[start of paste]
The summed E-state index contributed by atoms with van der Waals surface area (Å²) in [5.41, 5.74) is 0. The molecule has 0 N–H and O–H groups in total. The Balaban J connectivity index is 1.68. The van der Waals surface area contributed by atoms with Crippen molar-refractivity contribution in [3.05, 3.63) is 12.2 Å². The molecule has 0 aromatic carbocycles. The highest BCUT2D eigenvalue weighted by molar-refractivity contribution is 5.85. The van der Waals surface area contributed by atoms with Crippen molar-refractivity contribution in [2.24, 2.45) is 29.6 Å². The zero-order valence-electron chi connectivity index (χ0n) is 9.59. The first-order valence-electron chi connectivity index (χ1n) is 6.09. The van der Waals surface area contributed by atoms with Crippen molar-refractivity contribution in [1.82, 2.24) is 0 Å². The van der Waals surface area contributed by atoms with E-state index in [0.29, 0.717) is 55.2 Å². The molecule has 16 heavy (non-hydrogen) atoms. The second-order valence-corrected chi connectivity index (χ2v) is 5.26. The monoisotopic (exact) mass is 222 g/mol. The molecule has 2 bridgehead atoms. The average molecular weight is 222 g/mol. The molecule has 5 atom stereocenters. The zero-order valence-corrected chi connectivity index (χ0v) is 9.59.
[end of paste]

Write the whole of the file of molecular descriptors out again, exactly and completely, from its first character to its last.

The summed E-state index contributed by atoms with van der Waals surface area (Å²) in [5.41, 5.74) is 0. The molecule has 0 N–H and O–H groups in total. The Balaban J connectivity index is 1.68. The van der Waals surface area contributed by atoms with Crippen molar-refractivity contribution in [3.05, 3.63) is 12.2 Å². The molecule has 0 aromatic carbocycles. The highest BCUT2D eigenvalue weighted by molar-refractivity contribution is 5.85. The van der Waals surface area contributed by atoms with Crippen molar-refractivity contribution in [2.24, 2.45) is 29.6 Å². The zero-order valence-electron chi connectivity index (χ0n) is 9.59. The first-order valence-electron chi connectivity index (χ1n) is 6.09. The van der Waals surface area contributed by atoms with Crippen molar-refractivity contribution in [1.82, 2.24) is 0 Å². The van der Waals surface area contributed by atoms with E-state index in [0.29, 0.717) is 55.2 Å². The molecule has 16 heavy (non-hydrogen) atoms. The second-order valence-corrected chi connectivity index (χ2v) is 5.26. The monoisotopic (exact) mass is 222 g/mol. The molecule has 2 bridgehead atoms. The average molecular weight is 222 g/mol. The molecule has 5 atom stereocenters. The zero-order valence-corrected chi connectivity index (χ0v) is 9.59.